The other is Françoise Cuzol, a young retired teacher who read the double-page about the project in the BnF’s free magazine while visiting an exhibition there. This made her want to take part in the transcription and for six months she regularly transcribed page after page of the third of the travelogues (267). We communicated from time to time by email.

On Transcrire, each contributor can follow her or his contributions. here the example of Françoise Cuzol's dashboard.

The third is Élisabeth Gervais-d’Abbadie, the great-niece of Antoine. As mentioned earlier, she knew Antoine’ s handwriting very well. She transcribed using a recorder with voice recognition software (used by medical doctors!). She then copied and pasted the resulting text into Transcribe and corrected it.

Then in July 2022, with a thousand pages transcribed and corrected, we changed our method and the HTR took over… I had to be very careful when announcing to some members that they should stop transcribing for a while because artificial intelligence will now finish what we have done together so patiently. Two of them already contacted me to ask when they could come back to work! Most probably the transcribers will soon take over the work when it comes to correcting the HTR!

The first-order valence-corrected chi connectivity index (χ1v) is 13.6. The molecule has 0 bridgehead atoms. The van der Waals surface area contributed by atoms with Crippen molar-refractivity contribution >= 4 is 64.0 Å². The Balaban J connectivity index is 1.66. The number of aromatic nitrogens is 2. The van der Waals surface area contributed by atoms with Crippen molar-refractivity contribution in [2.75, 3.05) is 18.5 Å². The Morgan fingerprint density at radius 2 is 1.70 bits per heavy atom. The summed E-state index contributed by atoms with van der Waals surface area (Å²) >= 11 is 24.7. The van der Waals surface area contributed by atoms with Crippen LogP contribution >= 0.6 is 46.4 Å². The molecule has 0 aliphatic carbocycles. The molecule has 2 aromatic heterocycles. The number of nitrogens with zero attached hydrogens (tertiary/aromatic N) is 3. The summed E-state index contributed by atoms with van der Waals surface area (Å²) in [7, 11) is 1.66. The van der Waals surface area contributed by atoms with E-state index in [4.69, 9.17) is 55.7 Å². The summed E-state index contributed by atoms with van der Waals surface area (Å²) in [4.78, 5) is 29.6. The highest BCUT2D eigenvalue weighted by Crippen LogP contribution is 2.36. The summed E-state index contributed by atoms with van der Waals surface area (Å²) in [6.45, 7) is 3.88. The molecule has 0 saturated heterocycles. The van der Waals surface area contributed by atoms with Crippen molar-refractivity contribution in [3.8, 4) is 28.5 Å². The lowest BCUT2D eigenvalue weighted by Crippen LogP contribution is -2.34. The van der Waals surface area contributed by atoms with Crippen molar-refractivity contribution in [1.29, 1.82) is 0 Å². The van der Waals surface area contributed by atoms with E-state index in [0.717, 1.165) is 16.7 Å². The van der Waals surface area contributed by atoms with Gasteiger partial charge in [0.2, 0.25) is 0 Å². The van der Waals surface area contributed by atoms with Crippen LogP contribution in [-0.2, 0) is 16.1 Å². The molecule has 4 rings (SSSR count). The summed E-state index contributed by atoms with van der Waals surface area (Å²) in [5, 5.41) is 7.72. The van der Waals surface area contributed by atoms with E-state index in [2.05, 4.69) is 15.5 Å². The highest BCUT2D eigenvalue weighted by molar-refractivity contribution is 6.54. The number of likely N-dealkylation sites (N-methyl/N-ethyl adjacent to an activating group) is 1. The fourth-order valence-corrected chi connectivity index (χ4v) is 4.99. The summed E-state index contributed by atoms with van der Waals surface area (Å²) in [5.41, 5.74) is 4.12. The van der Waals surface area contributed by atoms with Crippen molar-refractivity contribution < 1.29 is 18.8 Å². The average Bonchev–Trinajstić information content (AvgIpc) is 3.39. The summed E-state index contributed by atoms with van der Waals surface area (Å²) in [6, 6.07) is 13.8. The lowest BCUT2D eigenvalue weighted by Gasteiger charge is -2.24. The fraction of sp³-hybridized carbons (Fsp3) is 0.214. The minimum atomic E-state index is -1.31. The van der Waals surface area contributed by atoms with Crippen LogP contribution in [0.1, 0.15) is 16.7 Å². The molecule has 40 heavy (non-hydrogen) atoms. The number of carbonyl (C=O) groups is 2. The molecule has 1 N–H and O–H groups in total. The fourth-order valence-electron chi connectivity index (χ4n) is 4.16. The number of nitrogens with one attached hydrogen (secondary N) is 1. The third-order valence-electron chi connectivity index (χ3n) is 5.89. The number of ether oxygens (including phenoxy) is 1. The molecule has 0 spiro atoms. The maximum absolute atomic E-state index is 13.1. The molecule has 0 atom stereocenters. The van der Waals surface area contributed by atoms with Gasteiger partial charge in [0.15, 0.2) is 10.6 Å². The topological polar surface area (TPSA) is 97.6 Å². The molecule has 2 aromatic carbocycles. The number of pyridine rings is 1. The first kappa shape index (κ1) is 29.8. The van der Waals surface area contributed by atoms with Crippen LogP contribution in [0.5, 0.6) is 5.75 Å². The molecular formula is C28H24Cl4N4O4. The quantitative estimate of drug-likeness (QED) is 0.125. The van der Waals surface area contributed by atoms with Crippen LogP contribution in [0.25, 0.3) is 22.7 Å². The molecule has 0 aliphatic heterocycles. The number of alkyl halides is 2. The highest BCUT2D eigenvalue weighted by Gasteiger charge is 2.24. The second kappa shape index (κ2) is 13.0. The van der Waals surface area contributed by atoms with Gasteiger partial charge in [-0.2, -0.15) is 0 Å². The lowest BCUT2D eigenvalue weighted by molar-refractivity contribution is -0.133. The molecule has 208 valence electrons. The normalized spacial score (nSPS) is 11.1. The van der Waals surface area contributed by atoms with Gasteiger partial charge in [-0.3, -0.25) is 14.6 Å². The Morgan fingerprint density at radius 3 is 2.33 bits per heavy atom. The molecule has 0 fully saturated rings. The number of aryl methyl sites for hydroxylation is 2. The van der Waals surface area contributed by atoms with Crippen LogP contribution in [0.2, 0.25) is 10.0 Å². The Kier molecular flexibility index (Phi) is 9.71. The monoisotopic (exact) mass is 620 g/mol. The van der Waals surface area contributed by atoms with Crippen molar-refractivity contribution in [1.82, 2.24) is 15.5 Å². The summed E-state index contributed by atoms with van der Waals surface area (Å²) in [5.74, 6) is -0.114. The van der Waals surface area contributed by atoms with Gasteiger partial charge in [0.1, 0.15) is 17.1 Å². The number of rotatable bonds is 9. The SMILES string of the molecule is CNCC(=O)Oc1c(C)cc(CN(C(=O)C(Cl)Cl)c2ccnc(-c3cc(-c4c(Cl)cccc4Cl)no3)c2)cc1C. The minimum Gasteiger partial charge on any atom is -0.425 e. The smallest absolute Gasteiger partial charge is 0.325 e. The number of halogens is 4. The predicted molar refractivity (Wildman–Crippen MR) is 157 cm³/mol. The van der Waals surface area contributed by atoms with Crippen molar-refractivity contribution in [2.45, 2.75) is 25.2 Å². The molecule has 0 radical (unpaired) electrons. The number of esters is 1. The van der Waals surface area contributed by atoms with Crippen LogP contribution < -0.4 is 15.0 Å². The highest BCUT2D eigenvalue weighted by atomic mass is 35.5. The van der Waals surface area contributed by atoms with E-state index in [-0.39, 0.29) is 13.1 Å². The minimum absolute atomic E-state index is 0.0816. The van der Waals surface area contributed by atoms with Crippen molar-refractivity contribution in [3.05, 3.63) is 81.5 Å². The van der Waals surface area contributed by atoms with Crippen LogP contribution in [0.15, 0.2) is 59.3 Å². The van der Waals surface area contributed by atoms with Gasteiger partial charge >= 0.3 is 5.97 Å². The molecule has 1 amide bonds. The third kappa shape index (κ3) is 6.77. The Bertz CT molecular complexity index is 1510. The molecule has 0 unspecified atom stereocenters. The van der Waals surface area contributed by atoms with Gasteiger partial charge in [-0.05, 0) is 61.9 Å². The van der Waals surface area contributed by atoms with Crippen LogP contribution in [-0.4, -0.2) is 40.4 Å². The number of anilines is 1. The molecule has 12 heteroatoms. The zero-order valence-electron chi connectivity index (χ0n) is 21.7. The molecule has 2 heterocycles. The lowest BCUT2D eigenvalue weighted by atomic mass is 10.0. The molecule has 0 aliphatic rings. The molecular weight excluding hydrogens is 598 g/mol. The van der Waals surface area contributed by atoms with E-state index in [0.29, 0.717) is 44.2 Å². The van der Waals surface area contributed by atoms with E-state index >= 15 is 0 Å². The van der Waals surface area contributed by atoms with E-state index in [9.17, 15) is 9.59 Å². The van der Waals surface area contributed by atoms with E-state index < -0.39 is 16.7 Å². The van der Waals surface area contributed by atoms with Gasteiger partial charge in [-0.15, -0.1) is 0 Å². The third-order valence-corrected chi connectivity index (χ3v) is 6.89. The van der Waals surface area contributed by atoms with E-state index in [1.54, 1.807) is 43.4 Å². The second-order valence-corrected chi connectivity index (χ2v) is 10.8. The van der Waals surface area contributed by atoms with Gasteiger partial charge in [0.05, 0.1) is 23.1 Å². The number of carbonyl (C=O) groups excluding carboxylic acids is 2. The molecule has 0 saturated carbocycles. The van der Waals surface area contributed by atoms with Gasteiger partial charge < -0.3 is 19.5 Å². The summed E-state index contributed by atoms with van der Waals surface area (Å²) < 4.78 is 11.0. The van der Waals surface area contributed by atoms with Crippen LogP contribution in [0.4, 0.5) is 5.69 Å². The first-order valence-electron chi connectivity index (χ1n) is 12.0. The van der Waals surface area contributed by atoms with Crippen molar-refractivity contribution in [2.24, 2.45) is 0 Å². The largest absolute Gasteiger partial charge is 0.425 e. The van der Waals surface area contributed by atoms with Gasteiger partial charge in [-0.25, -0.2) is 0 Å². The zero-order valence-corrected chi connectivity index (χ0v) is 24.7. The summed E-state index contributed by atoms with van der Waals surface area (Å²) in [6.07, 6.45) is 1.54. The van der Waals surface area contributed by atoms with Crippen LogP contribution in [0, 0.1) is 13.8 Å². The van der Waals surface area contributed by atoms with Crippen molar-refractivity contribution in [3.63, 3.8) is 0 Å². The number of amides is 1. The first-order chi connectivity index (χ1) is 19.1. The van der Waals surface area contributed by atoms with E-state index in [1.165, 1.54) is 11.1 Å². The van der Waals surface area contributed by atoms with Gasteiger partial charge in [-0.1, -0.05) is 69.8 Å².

Further information

Alain, Mathilde. 2021. « Noter, classer, utiliser : les carnets de voyage d’Antoine d’Abbadie en Éthiopie ». Sources. Materials & Fieldwork in African Studies n° 3 : 137-188.

Melka, Fabrice, 2022. “Projet CollEx-Persée Transcrire (octobre 2020 – octobre 2022). De nouveaux services pour la transcription collaborative de documents manuscrits numérisés”. Bilan scientifique, Institut des mondes africains (IMAF, UMR 8171). ⟨halshs-03829289⟩

Wion, Anaïs. 2021, “Transcrire les carnets d’Antoine d’Abbadie #1 – Éléments de réflexion sur le statut des notes de terrain”, in Carnet d’Afriques,